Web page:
how much ruore like a romantic hoy hi*
thought* had been than like the grave
Pr. Charlton.
As soou as ho reasonably could, ho
rniil Khoda Puninoro another visit,
which was fallowed by many other*.
Ho was wore and wore rhuuol with
her every time ho saw her. Ho had
found out, just lately, that alio got her
iiviug by teaching, and knowing well
how uttorlv unlit she was for *ueh work,
ho resolved to speak to her at once, and
ask her to be hi* wife.
With thi* ptiriHuio in hia wind, he
went to her one day, about six months
after hia first visit, and after his usual
questions about her health, for ho al
ways wade that the ostensible reason of
hia viaits, and a few conventional re
marks, he said, rather suddenly:
'• Miss Punmore, I wish to tell yon a
Ksi.hU smiled and bowv.l, and he re
" A young man was once standing
upon the platform of a railway station
just as a train was leaving it. As it
passed him, ho saw in one of the car
riages the face of a young girl. It was
•only a face at Ue window,' but it
haunted him through his life, through
his studies, through the beginning of
hia career, through his prosperity. Af
ter many years, chauce, as it is com
monly called, threw him into the way
of this young girl, then grown into a
woman ; and he found her mind and
heart as lovely to him as her face had
been and still was. He took many op
portunities of seeing her, and found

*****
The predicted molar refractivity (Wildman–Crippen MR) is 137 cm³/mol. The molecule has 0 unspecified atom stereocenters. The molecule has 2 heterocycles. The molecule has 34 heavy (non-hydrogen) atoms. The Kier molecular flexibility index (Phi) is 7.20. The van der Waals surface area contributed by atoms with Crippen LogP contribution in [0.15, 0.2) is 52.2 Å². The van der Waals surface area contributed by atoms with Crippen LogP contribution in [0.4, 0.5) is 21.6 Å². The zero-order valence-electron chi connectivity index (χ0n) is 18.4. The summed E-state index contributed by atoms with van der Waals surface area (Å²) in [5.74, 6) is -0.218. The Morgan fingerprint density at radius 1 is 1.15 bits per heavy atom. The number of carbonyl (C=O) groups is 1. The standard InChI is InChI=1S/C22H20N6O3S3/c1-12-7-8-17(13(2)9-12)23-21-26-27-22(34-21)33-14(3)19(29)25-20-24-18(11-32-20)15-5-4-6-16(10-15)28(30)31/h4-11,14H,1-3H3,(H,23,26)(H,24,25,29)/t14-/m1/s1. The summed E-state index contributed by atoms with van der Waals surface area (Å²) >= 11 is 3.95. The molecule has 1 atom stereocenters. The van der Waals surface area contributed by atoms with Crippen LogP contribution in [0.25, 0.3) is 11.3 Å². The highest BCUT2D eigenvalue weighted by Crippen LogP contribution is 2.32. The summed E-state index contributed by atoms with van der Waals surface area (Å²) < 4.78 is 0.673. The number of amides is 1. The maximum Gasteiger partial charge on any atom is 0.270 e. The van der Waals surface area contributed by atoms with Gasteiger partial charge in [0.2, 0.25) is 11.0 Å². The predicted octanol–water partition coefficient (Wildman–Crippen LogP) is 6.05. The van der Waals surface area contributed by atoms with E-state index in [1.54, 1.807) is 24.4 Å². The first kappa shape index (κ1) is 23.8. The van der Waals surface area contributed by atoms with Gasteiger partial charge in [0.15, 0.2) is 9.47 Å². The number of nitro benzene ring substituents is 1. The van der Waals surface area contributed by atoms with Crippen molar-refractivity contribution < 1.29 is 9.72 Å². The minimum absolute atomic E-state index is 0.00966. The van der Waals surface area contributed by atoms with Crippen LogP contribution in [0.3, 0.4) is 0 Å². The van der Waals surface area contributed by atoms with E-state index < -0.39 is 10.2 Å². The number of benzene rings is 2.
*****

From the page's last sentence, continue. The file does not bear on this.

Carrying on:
that the more he saw her, the more he
loved her." Ho paused an instant.
" I was that vonng man. and vonrs was
the face of which I caught that glimpse.
Rhoda, with the whole force of my soul
I love yon ; be my wife, make my home
a heaven to me."
He seized her hand as he finished
speaking, and pressed it to his lips.
Rhoda, who had listened all through
with a face on whish pain and pleasure
had been contending expressions, gent
ly withdrew her hand, as soon as his
grasp of it was a little loosened ; and,
sighing, said sadly:
"You have told me your story ; let
me tell you mine."
After'an instant's silence she resumed,
in a low voice :
" I was the only child of very rich
parents. Their name was Graham.
They idolized me, and let me have my
own" way in everything. I grew up
amid every possible luxury and com
fort. Everybody called me very beau
tiful ; everrbody called me very clever;
everybody "knew that I should be very
rich* Is it to be wondered at that my
head was turned, that I expected when
I entered society to have every one at
my feet ? I was not disappointed. At
seventeen I came out in London, ami
was prononneed by everybody the belle
of the season. Among my admirers
there was one for whom I soon began
to entertain a strouger feeling than
friendship. He professed to be v. rv
much in love with me ; I was madly in
love with him. My father did not like
tfce idea of my marrying this young
man, for the Hon. Arthur Braeebridge's
name had been heard in conjunction
with some not very reputable proceed
" Arthur Bracebridge !" broke in Dr.
Charlton ; *' lie must have been the
son of whom Lord Bracebridge so often
spoke during hia last illness."
"No doubt; he had been a great
trouble to his parents. If I had asked
my lather earnestly to let me marry
this yonug man, he would have con
sented at last, for he alwavs gave in to
me ; but I was willful and headstrong ;
and as he had once refused I did not
care to asked him again, but yielded to
Arthur's entreaties, and ran away with
" Was it then that I saw you ?"
" Most likely; we went by the
" That was the station. This then
accounted for the half-frightened look
your face wore that dav."
"Yes; I wan half frightened and
half ashamed of what I was doing, but
it was too late then to give np. We
went a few miles out of town, and were